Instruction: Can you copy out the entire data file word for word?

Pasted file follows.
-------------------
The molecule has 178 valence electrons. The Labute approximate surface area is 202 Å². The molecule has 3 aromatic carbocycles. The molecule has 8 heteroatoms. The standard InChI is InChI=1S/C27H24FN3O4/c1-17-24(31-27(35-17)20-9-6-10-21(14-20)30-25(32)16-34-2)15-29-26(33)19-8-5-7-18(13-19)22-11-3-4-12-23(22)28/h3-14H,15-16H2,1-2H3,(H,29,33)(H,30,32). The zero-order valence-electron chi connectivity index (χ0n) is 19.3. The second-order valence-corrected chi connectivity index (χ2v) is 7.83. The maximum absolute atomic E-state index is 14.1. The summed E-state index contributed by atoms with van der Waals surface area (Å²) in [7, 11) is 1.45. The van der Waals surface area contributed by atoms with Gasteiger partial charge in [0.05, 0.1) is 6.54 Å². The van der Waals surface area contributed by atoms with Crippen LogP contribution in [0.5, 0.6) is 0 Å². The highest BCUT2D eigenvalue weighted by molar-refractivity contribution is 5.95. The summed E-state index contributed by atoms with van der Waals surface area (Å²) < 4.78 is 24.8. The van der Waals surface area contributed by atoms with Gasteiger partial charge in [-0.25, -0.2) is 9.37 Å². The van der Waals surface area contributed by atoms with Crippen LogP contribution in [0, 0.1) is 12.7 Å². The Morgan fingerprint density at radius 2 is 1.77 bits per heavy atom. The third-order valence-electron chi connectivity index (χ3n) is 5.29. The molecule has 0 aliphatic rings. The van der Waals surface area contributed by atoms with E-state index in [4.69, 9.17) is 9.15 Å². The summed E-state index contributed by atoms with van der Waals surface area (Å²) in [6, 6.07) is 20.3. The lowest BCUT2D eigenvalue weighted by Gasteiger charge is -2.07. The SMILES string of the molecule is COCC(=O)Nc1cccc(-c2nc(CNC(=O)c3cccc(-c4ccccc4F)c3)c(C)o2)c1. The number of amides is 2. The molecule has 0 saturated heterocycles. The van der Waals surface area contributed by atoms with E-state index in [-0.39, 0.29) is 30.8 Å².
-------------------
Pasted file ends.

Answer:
The molecule has 178 valence electrons. The Labute approximate surface area is 202 Å². The molecule has 3 aromatic carbocycles. The molecule has 8 heteroatoms. The standard InChI is InChI=1S/C27H24FN3O4/c1-17-24(31-27(35-17)20-9-6-10-21(14-20)30-25(32)16-34-2)15-29-26(33)19-8-5-7-18(13-19)22-11-3-4-12-23(22)28/h3-14H,15-16H2,1-2H3,(H,29,33)(H,30,32). The zero-order valence-electron chi connectivity index (χ0n) is 19.3. The second-order valence-corrected chi connectivity index (χ2v) is 7.83. The maximum absolute atomic E-state index is 14.1. The summed E-state index contributed by atoms with van der Waals surface area (Å²) in [7, 11) is 1.45. The van der Waals surface area contributed by atoms with Gasteiger partial charge in [0.05, 0.1) is 6.54 Å². The van der Waals surface area contributed by atoms with Crippen LogP contribution in [0.5, 0.6) is 0 Å². The highest BCUT2D eigenvalue weighted by molar-refractivity contribution is 5.95. The summed E-state index contributed by atoms with van der Waals surface area (Å²) < 4.78 is 24.8. The van der Waals surface area contributed by atoms with Gasteiger partial charge in [-0.25, -0.2) is 9.37 Å². The van der Waals surface area contributed by atoms with Crippen LogP contribution in [0, 0.1) is 12.7 Å². The Morgan fingerprint density at radius 2 is 1.77 bits per heavy atom. The third-order valence-electron chi connectivity index (χ3n) is 5.29. The molecule has 0 aliphatic rings. The van der Waals surface area contributed by atoms with E-state index in [4.69, 9.17) is 9.15 Å². The summed E-state index contributed by atoms with van der Waals surface area (Å²) in [6, 6.07) is 20.3. The lowest BCUT2D eigenvalue weighted by Gasteiger charge is -2.07. The SMILES string of the molecule is COCC(=O)Nc1cccc(-c2nc(CNC(=O)c3cccc(-c4ccccc4F)c3)c(C)o2)c1. The number of amides is 2. The molecule has 0 saturated heterocycles. The van der Waals surface area contributed by atoms with E-state index in [-0.39, 0.29) is 30.8 Å².